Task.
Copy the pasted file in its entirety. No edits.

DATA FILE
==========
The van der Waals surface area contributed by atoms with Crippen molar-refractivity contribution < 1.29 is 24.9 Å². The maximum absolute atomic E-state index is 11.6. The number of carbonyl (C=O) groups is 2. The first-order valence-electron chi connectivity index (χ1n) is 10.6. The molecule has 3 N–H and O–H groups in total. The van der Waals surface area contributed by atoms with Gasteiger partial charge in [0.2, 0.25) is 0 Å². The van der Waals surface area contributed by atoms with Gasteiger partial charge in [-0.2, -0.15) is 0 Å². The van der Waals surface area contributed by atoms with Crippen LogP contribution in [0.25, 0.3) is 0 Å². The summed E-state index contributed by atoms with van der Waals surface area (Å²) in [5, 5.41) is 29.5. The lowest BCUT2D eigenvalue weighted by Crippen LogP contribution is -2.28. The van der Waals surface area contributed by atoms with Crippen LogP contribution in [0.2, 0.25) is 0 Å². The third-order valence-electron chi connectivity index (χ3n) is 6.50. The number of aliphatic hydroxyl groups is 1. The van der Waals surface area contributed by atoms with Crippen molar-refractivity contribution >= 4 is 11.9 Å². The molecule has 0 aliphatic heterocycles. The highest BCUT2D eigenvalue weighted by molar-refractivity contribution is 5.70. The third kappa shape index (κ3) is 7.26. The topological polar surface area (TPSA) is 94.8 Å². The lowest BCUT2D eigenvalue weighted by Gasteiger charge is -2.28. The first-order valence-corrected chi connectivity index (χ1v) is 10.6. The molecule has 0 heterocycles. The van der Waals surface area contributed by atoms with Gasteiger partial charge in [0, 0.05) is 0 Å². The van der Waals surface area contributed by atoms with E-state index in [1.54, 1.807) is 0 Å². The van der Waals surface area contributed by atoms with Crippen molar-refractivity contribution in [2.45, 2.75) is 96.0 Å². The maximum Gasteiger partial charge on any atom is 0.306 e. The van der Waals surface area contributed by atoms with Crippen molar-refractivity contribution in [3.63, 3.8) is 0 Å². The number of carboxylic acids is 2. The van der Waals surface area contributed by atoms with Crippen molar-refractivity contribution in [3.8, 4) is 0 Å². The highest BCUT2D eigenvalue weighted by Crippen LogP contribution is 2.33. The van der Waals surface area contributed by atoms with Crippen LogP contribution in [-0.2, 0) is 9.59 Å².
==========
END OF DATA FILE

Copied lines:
The van der Waals surface area contributed by atoms with Crippen molar-refractivity contribution < 1.29 is 24.9 Å². The maximum absolute atomic E-state index is 11.6. The number of carbonyl (C=O) groups is 2. The first-order valence-electron chi connectivity index (χ1n) is 10.6. The molecule has 3 N–H and O–H groups in total. The van der Waals surface area contributed by atoms with Gasteiger partial charge in [0.2, 0.25) is 0 Å². The van der Waals surface area contributed by atoms with Gasteiger partial charge in [-0.2, -0.15) is 0 Å². The van der Waals surface area contributed by atoms with Crippen LogP contribution in [0.25, 0.3) is 0 Å². The summed E-state index contributed by atoms with van der Waals surface area (Å²) in [5, 5.41) is 29.5. The lowest BCUT2D eigenvalue weighted by Crippen LogP contribution is -2.28. The van der Waals surface area contributed by atoms with Crippen LogP contribution in [0.2, 0.25) is 0 Å². The third-order valence-electron chi connectivity index (χ3n) is 6.50. The number of aliphatic hydroxyl groups is 1. The van der Waals surface area contributed by atoms with Crippen molar-refractivity contribution >= 4 is 11.9 Å². The molecule has 0 aliphatic heterocycles. The highest BCUT2D eigenvalue weighted by molar-refractivity contribution is 5.70. The third kappa shape index (κ3) is 7.26. The topological polar surface area (TPSA) is 94.8 Å². The lowest BCUT2D eigenvalue weighted by Gasteiger charge is -2.28. The first-order valence-corrected chi connectivity index (χ1v) is 10.6. The molecule has 0 heterocycles. The van der Waals surface area contributed by atoms with Gasteiger partial charge in [0, 0.05) is 0 Å². The van der Waals surface area contributed by atoms with E-state index in [1.54, 1.807) is 0 Å². The van der Waals surface area contributed by atoms with Crippen molar-refractivity contribution in [2.45, 2.75) is 96.0 Å². The maximum Gasteiger partial charge on any atom is 0.306 e. The van der Waals surface area contributed by atoms with Crippen molar-refractivity contribution in [3.63, 3.8) is 0 Å². The number of carboxylic acids is 2. The van der Waals surface area contributed by atoms with Crippen molar-refractivity contribution in [3.8, 4) is 0 Å². The highest BCUT2D eigenvalue weighted by Crippen LogP contribution is 2.33. The van der Waals surface area contributed by atoms with Crippen LogP contribution in [-0.2, 0) is 9.59 Å².